Ferns in the Woods
With today’s trends towards more natural gardens, and using native plants, ferns are a great way to add interest and beauty to an existing garden area with mature trees. Many garden ferns are native to North America, like the Autumn Fern, the Western Sword Fern, the Ostrich Fern or the Southern Shield Fern, and all of them are great larger ferns that look wonderful in wooded areas. The Southern Shield Fern is also a species that enjoys the heat and humidity of the southeast, an area where many of our traditional garden ferns don’t do so well.
It pays to prepare good planting spots in existing woodland, by digging over areas as best you can, and adding plenty of compost or rotted leaves to the soil. Some supplementary watering during the first summer will go a long way to getting them established.
Ferns and Rocks Go Together
In nature we often see ferns growing on damp rocky slopes, such as gorges where streams flow, or on hillsides. The natural beauty of the ferns is highlighted by the rugged background, and many ferns thrive in the damp but free-draining environment beside streams flowing through rocks. Maybe you don’t have a natural stream (lucky you if you do!), but waterfalls and ponds are common garden features that have similar conditions. In the warmest zones the beautiful Maiden-hair Fern, often grown as a houseplant, thrives in cracks in damp rock faces, and few ferns are as beautiful as that one.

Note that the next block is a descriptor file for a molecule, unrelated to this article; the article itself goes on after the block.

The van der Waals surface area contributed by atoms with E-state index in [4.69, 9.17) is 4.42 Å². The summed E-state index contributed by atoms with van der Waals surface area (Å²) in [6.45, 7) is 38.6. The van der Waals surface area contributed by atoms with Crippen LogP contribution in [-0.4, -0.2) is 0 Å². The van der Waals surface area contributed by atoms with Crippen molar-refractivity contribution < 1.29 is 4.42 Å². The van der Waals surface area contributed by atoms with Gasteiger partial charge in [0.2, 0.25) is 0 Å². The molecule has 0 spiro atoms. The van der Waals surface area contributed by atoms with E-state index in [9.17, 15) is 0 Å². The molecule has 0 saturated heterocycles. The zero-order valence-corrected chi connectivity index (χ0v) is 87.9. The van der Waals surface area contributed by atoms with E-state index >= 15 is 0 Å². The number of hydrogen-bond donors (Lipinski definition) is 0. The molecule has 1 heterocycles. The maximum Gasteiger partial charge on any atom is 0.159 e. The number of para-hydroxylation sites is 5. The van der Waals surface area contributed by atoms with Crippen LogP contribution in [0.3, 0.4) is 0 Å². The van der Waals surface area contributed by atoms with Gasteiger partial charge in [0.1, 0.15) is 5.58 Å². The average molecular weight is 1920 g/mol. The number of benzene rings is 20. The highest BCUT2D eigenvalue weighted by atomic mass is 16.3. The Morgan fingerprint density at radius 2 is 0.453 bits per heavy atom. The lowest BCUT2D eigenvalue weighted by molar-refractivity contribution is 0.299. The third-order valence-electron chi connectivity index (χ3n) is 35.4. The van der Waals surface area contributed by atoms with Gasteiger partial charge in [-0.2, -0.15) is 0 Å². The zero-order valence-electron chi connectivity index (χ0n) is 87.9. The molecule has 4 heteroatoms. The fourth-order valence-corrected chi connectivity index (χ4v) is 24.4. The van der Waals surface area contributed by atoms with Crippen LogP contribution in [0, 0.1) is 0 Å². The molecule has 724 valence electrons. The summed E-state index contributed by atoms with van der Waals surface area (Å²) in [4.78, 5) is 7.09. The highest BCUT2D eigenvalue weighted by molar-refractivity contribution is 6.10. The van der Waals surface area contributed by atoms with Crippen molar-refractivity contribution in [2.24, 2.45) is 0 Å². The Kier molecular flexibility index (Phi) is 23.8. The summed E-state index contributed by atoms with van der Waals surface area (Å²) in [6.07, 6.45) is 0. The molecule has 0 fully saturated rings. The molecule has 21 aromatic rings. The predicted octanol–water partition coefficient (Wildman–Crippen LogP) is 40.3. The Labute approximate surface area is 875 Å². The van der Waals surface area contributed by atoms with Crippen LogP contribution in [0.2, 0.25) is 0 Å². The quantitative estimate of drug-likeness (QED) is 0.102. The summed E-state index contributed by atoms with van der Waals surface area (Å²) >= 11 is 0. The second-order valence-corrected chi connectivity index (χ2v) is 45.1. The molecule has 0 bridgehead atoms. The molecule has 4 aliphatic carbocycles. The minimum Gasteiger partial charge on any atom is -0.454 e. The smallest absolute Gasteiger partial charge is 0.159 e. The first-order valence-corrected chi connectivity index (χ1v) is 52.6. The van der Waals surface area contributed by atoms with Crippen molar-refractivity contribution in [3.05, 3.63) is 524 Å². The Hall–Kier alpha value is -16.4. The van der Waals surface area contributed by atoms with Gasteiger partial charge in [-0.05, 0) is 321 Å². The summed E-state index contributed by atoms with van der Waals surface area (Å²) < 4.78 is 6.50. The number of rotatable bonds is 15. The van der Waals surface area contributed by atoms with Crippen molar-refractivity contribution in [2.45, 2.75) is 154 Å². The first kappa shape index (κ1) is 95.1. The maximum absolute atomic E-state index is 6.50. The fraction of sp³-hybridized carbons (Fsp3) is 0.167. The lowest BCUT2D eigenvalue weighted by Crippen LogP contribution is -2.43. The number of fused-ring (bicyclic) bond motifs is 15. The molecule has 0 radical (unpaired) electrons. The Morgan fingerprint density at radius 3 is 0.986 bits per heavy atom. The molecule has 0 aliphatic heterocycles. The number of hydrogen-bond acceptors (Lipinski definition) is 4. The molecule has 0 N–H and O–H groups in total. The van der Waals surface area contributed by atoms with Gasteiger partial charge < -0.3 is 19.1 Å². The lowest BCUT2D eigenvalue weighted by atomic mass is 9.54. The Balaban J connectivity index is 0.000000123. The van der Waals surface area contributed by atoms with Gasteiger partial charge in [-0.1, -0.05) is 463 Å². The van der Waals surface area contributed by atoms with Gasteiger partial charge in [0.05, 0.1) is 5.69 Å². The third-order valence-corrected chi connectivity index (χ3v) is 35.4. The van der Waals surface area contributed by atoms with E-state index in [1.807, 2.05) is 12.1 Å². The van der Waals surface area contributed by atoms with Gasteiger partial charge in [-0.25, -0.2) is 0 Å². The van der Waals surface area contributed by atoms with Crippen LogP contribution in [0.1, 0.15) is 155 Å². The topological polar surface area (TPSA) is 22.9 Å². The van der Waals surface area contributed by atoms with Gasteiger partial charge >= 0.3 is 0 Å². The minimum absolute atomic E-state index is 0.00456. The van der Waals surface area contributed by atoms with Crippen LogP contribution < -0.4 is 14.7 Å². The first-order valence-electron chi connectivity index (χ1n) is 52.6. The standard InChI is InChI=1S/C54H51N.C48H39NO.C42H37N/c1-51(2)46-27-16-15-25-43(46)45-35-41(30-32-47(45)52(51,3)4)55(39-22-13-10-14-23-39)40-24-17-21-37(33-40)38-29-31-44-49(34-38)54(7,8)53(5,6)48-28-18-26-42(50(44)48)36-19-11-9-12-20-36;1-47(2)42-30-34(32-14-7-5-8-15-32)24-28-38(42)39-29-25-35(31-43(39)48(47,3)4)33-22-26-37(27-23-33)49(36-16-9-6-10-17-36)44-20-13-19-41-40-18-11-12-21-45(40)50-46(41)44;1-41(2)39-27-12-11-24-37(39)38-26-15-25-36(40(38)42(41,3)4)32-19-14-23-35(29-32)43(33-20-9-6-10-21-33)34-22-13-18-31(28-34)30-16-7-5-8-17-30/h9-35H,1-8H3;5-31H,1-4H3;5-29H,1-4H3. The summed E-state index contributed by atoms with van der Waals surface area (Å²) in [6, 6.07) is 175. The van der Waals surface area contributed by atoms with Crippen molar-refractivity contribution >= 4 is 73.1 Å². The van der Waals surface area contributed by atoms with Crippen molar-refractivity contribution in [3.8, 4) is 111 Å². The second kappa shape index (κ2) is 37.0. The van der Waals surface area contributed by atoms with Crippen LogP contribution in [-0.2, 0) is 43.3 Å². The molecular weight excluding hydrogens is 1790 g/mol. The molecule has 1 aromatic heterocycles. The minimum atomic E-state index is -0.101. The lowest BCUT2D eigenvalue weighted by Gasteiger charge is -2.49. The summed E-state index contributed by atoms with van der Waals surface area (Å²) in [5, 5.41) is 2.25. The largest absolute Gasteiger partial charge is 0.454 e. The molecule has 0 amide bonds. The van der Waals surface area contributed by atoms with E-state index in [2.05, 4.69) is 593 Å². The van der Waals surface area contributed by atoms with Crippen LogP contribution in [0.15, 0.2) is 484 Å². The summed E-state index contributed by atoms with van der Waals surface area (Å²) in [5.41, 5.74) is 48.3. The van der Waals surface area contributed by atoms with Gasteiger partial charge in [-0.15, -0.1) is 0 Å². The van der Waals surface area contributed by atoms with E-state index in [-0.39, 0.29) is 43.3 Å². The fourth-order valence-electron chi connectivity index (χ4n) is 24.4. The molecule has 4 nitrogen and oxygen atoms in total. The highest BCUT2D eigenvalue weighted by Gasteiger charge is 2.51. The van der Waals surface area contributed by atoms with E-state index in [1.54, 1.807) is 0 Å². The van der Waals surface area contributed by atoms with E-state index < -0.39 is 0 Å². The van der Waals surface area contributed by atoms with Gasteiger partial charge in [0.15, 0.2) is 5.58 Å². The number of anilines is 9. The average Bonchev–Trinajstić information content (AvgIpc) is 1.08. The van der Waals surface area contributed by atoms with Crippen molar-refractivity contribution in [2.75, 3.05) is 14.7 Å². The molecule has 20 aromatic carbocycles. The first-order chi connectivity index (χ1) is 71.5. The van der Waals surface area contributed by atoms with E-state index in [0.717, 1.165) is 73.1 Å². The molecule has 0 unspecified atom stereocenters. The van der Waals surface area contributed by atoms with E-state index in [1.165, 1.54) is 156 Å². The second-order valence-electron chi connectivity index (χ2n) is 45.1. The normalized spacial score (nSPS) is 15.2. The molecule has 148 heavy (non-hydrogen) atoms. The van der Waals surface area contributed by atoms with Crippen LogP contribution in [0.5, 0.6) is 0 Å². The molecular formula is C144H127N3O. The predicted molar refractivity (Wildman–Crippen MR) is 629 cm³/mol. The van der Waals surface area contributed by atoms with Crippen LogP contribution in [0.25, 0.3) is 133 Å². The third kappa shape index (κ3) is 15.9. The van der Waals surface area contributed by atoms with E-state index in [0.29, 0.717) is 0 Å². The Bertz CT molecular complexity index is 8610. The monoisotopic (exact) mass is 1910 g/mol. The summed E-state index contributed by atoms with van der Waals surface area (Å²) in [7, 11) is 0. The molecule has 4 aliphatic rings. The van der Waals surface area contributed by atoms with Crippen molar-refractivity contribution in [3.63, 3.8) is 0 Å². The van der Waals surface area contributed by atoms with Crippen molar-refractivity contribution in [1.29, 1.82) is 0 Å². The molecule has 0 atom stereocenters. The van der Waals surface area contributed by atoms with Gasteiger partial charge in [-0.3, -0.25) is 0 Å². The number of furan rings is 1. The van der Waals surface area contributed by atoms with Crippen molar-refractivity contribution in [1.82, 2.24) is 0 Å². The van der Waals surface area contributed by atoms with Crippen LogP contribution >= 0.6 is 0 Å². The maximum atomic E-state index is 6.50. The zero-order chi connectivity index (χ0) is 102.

Again it pays to prepare pockets of soil for initial planting. Once established they will hold their own, and maybe even repay you by releasing spores that sprout spontaneously in suitable crevices.
Ferns in Planters
Ferns are not the most obvious plant that jumps to mind when we think of plants in pots, but actually they thrive in containers, making great ornaments for shady terraces and patios – exactly the parts of your garden where you might be hanging out in summer. Use good sized pots with drainage holes, and a potting soil made of regular houseplant soil with about 20% coarse sand or shredded bark added – ferns like lots of air around their roots, believe it or not. Water whenever the soil begins to dry, and for water-loving ferns like Royal Fern (Osmunda) you can stand the pot in a saucer of water, throwing the old water out and refreshing it after a while.
Use half-strength general purpose plant food every couple of weeks in spring and early summer and you will soon have magnificent specimens that create a fabulous atmosphere of calm and peace to relax in. You can even bring pots into a porch for the winter if they are not very cold-resistant in your zone, to liven-up an unheated porch.